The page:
How The Muslim World Saw the Election
By Micah Halpern
Tuesday November 11, 2008
We may all live in the same universe, but we also live in very different worlds.
The Arab world, with the exception of al Qaeda, is pleased as punch, tickled pink, just plain thrilled that Barack Obama has been elected to the high post of president of the United States. The Arab press has not stopped singing the praises of the man now known as 44.
What has become evident from the coverage, editorials, statements and comments by leaders of the Arab world in praise of Obama is just how little these societies understand about the United States and about democracy. They think, they truly believe, that US foreign policy will change on a dime. The Arab world thinks that this new administration will come to its senses about Israel. They think that the United States and Iran are about to begin a friendship.
Certainly it is customary to congratulate a winner in any election, but the congratulatory messages from the Arab world were anything but standard protocol.
Hamas: "Obama should learn from Bush's mistakes."
Syrian Minister of Information: "hopes that Obama will herald a change in United States policy" and that the US will be constructive instead of destructive.
President Mubarak of Egypt: "expects a constructive approach to the Middle East."
President of the Palestinian Authority Mahmoud Abbas: "Obama is serious about the Middle East."
The president of Iraq: "eager to cooperate with Obama."
A large and influential newspaper in Saudi Arabia wrote: "the election of Obama is the end of the era of white men in the White House." "We want to be able to admire the US once again."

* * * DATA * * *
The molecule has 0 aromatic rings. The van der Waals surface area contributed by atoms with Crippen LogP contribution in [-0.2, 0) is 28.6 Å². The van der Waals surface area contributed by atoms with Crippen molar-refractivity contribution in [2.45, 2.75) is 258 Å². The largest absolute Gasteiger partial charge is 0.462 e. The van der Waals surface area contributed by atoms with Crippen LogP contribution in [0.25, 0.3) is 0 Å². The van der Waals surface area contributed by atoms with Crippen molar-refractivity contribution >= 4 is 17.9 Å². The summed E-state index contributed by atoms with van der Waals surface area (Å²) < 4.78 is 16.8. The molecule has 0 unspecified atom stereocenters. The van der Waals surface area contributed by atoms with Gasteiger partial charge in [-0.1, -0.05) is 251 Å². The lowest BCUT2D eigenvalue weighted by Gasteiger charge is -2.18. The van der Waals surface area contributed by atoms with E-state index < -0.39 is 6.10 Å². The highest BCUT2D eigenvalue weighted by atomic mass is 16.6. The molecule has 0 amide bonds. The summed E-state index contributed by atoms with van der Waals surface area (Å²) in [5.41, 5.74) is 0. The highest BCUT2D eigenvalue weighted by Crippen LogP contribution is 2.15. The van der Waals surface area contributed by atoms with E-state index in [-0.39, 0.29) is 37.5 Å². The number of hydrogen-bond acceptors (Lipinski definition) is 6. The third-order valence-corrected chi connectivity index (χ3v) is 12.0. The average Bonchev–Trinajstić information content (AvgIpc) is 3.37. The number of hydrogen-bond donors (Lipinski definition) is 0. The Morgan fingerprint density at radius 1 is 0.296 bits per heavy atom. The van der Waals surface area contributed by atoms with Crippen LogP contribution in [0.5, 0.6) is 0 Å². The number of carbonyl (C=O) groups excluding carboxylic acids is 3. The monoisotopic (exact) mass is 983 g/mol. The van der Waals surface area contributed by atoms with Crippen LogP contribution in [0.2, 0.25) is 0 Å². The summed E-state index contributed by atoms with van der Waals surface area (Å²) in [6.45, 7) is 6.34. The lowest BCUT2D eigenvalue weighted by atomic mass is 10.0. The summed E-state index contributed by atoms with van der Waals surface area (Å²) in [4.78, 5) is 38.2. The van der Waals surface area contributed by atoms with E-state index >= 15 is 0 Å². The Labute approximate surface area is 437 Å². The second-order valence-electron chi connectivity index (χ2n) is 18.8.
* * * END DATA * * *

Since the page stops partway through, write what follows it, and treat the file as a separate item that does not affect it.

Al Qaeda did not share in these sentiments. Al Qaeda is disappointed in the election of Barack Obama. Al Qaeda was hoping that John McCain would be elected the next president of the United States so that, to paraphrase them,
The Arab and Muslim world will be disappointed.
United States foreign policy under Barack Obama will differ very slightly from United States foreign policy under George Bush when it comes to the Middle East and to terror. It makes no difference who the president is, facts are facts and security briefings are security briefings and Barack Obama has already begun to get his daily briefings. The strength and direction of US policy will continue because there is no other alternative if we are to remain safe and win the war against terror.
Fundamentally, neither priorities nor policy can change. If there is anything that can humble the most powerful man in the world it is his daily security briefings.
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